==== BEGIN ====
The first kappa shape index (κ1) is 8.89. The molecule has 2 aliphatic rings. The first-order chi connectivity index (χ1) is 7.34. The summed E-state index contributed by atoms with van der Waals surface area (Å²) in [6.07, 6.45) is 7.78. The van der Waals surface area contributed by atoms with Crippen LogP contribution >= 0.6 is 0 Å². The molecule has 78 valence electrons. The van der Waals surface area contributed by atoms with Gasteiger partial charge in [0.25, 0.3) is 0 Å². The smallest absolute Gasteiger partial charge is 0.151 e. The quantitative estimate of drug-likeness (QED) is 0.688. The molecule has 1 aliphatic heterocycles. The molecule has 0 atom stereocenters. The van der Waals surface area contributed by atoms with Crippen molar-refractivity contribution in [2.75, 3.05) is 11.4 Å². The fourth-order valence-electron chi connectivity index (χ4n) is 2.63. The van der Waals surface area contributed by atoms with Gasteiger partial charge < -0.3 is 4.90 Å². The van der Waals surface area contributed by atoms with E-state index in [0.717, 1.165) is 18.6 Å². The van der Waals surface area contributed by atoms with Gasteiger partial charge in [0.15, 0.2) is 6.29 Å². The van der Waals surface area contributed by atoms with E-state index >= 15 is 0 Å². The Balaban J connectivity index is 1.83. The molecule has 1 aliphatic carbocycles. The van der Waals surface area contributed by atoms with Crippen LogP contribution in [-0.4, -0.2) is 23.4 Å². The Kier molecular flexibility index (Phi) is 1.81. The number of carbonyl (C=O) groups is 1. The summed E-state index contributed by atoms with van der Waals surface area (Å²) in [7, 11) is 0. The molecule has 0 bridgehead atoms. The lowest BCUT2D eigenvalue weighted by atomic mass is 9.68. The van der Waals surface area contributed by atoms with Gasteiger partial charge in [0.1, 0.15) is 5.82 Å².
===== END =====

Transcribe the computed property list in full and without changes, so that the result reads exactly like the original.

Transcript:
The first kappa shape index (κ1) is 8.89. The molecule has 2 aliphatic rings. The first-order chi connectivity index (χ1) is 7.34. The summed E-state index contributed by atoms with van der Waals surface area (Å²) in [6.07, 6.45) is 7.78. The van der Waals surface area contributed by atoms with Crippen LogP contribution >= 0.6 is 0 Å². The molecule has 78 valence electrons. The van der Waals surface area contributed by atoms with Gasteiger partial charge in [0.25, 0.3) is 0 Å². The smallest absolute Gasteiger partial charge is 0.151 e. The quantitative estimate of drug-likeness (QED) is 0.688. The molecule has 1 aliphatic heterocycles. The molecule has 0 atom stereocenters. The van der Waals surface area contributed by atoms with Crippen molar-refractivity contribution in [2.75, 3.05) is 11.4 Å². The fourth-order valence-electron chi connectivity index (χ4n) is 2.63. The van der Waals surface area contributed by atoms with Gasteiger partial charge < -0.3 is 4.90 Å². The van der Waals surface area contributed by atoms with E-state index in [0.717, 1.165) is 18.6 Å². The van der Waals surface area contributed by atoms with Gasteiger partial charge in [0.15, 0.2) is 6.29 Å². The van der Waals surface area contributed by atoms with E-state index >= 15 is 0 Å². The Balaban J connectivity index is 1.83. The molecule has 1 aliphatic carbocycles. The van der Waals surface area contributed by atoms with Crippen LogP contribution in [-0.4, -0.2) is 23.4 Å². The Kier molecular flexibility index (Phi) is 1.81. The number of carbonyl (C=O) groups is 1. The summed E-state index contributed by atoms with van der Waals surface area (Å²) in [7, 11) is 0. The molecule has 0 bridgehead atoms. The lowest BCUT2D eigenvalue weighted by atomic mass is 9.68. The van der Waals surface area contributed by atoms with Gasteiger partial charge in [0.1, 0.15) is 5.82 Å².